General Homebrew Discussion / Re: crash cooling ales
« on: October 07, 2011, 03:19:56 PM »
Thanks for all the good info.  I went ahead and put the primary into the keezer yesterday at 34F.  I guess we will see how it goes.  After cooling I'm going to rack to a corny and treat as a secondary with addition of the bourbon oak cubes.  This will be left to sit at room temp for a week or two with frequent sampling to get the oak flavor right.  I'll keep you posted

General Homebrew Discussion / crash cooling ales
« on: October 04, 2011, 05:46:38 AM »
Does anyone know much about crash cooling ales?  I have a lager in my keezer now lagering for  6 weeks at 34F and wanted to put my two other ales (currently in the primary but likely done fermenting) in kegs and crash cool them to help clear them up.  Can these simply be rapidly chilled down to 34 degrees or is it better to slowly drop the temp down?  How long will they need to cool for- ideally I would just leave them in the keezer, force carbonate, and drink when ready.
Also one is going to be aged on some bourbon oak cubes in the keg for anywhere from 1-4 weeks depending on flavors obtained- can this be done at such low temps or would it be preferable to do this at room air temp and then crash cool?
Are there consequences to having rapidly shifting temps (32-68F) to beers after fermentation is complete?

Kegging and Bottling / Re: Too much head on beer
« on: September 28, 2011, 07:36:22 PM »
This brings up some points I could use clarified re: ball lock kegs and co2 in general.  If I were to carbonate at 30 psi for 2 days I assume once the co2 has dissolved the co2 tank continues to push a pressure of 30 psi onto the beer unless reduced.  If you do reduce the pressure prior to purging the valve or pouring a beer does the head space pressure drop to the new setting or does it remain at 30 psi?  Will the co2 tank only actually put more gas into the keg once the pressure drops at or below the new co 2 pressure setting?  Does the excess foam come more from too much carbonation suspended in the beer, too high a head space pressure, or some combination- or are these in the end the exact same thing?  I should have paid more attention in physics class I guess.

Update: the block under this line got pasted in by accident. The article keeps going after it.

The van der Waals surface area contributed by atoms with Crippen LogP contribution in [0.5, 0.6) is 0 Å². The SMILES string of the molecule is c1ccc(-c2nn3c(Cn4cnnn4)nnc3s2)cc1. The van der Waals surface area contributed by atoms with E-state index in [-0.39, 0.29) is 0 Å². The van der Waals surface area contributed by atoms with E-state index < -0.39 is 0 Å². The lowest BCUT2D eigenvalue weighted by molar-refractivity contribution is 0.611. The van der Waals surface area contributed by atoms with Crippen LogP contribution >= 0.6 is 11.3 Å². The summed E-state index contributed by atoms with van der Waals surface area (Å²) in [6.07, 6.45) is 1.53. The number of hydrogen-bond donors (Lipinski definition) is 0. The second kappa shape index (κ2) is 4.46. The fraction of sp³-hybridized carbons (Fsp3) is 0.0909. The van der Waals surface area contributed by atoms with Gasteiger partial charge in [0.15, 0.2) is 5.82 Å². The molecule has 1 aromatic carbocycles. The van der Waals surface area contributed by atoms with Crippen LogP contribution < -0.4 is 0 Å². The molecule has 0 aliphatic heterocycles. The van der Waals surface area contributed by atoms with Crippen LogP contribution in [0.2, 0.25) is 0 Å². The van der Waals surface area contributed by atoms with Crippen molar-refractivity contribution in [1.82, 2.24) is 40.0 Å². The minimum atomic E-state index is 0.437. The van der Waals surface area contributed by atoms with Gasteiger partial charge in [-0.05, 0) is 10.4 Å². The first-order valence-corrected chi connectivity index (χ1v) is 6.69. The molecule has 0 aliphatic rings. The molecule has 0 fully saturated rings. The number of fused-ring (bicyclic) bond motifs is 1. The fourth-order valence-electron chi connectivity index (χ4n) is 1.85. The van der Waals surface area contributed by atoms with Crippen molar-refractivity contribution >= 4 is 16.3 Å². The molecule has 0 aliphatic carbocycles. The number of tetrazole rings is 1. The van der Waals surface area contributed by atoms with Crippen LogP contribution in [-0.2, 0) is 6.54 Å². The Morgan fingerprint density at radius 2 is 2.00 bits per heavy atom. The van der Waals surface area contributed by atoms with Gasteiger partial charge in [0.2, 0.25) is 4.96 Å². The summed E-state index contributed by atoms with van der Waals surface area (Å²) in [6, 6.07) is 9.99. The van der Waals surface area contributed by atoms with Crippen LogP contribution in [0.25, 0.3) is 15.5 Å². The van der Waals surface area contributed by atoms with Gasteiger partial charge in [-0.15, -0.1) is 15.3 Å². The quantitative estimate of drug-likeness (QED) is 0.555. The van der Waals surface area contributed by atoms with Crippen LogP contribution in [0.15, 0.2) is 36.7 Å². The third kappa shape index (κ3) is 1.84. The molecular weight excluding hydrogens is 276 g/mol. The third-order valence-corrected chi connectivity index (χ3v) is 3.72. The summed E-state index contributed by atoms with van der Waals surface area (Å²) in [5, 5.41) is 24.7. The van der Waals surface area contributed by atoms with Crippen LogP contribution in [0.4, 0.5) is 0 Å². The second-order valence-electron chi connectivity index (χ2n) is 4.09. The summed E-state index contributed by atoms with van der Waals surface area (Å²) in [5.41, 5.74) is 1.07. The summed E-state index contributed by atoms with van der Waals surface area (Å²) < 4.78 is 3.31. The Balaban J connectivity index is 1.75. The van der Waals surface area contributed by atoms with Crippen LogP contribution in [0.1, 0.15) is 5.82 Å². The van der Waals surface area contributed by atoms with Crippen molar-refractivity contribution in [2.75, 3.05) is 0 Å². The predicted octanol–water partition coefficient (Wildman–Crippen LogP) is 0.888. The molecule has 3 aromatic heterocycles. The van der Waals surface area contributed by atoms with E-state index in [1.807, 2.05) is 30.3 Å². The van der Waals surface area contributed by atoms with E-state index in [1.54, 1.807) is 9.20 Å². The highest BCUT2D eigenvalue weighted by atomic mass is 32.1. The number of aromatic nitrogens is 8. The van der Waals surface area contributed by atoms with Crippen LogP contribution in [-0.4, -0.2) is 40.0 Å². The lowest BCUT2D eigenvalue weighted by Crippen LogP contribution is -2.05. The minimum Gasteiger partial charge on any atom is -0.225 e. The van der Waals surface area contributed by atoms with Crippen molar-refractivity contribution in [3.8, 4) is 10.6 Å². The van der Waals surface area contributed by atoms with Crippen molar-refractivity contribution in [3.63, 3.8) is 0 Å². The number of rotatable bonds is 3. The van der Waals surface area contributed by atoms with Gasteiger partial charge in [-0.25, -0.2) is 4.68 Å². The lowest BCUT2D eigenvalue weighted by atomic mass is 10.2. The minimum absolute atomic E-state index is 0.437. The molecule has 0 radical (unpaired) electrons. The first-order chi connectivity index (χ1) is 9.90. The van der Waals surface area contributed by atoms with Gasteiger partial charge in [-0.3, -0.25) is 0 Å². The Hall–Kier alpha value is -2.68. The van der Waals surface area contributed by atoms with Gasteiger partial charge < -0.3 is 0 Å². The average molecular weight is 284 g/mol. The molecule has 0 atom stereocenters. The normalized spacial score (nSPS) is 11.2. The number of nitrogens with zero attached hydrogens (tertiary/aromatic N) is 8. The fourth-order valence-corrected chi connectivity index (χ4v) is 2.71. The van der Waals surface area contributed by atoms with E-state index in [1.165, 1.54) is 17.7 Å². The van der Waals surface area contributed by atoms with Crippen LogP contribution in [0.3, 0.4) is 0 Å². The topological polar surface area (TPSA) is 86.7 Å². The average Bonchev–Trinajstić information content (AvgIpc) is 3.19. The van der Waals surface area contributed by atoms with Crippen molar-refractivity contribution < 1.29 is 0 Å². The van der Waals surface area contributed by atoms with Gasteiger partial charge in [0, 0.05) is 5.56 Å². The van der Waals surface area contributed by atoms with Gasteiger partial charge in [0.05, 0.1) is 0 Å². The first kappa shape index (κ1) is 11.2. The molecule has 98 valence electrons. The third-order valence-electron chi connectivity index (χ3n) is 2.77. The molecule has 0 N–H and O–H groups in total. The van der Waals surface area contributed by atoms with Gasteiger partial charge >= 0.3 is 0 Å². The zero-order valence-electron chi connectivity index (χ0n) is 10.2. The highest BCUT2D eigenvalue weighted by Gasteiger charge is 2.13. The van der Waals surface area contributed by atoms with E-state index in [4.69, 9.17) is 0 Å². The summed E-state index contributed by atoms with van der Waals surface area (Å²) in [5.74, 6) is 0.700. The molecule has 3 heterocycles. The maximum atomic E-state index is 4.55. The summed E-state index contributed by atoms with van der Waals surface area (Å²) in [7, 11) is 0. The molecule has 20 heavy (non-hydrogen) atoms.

Kegging and Bottling / Re: Too much head on beer
« on: September 28, 2011, 03:45:24 PM »
So I have lengthened the hose to 7 ft but still a lot of foam.  I've turned the pressure off and I am just letting off some of the gas every hour or to see if that helps.  Is it just difficult to dispense beer at higher temps because to keep it carbonated you have to have these high psi levels of 17 or so?  I am letting my lager warm up to get rid of some diacetyl but dropping the temp back down to lager temps over the next few days.  I'll have to wait and see how hints pan out.

Kegging and Bottling / Re: Too much head on beer
« on: September 28, 2011, 12:30:20 PM »
I'm gonna try releasing all the co2 off for a few seconds and then retry at a pressure of 4-6 psi.  Keep u posted

Kegging and Bottling / Re: Too much head on beer
« on: September 28, 2011, 11:36:09 AM »
I guess my question is: once the beer is carbonated at the force carbonation pressure does reducing the pressure to say 7-10 psi result in any co2 coming out of solution?  Does it make any sense to say the beer tastes under carbonated but there is copious amounts of head?  Beer line is about 4-5 ft.

Kegging and Bottling / Too much head on beer
« on: September 28, 2011, 11:07:07 AM »
I just started kegging and my first beer on tap seems to have an inordinate amount of head (I'm pouring half beer, half foam).  I had the keg force carbonate at about 17 psi for several days at around 50 degrees.  After that time should the pressure be reduced to a certain pour pressure?  Will the beer stay carbonated if I drop the pressure to say 6-10?  I am planning on dropping the temp for my lager (same fridge as tapped beer)- what should I do regarding the pressure setting once it's at a much lower temp, say 36 degrees.

All Grain Brewing / lagerering vessel
« on: September 25, 2011, 08:33:26 PM »
For lagering (this is my frst batch):
1) Is it okay and/or recommended to use a corny keg as the lagering vessel?  Can beer be dispensed from the same keg after lagering is finished?
2) How close to final gravity should I be prior to lagering?
3) Is it best to cool the beer in the primary prior to transfer to the lagering vessel or rack and then cool?
4) If the beer lagers in the keg do I need to periodically release pressure so as not to affect yeast activity?


Pimp My System / Re: Keezer build + some questions
« on: September 13, 2011, 01:35:12 PM »
Ok let's try this.  Link should take you to the photos: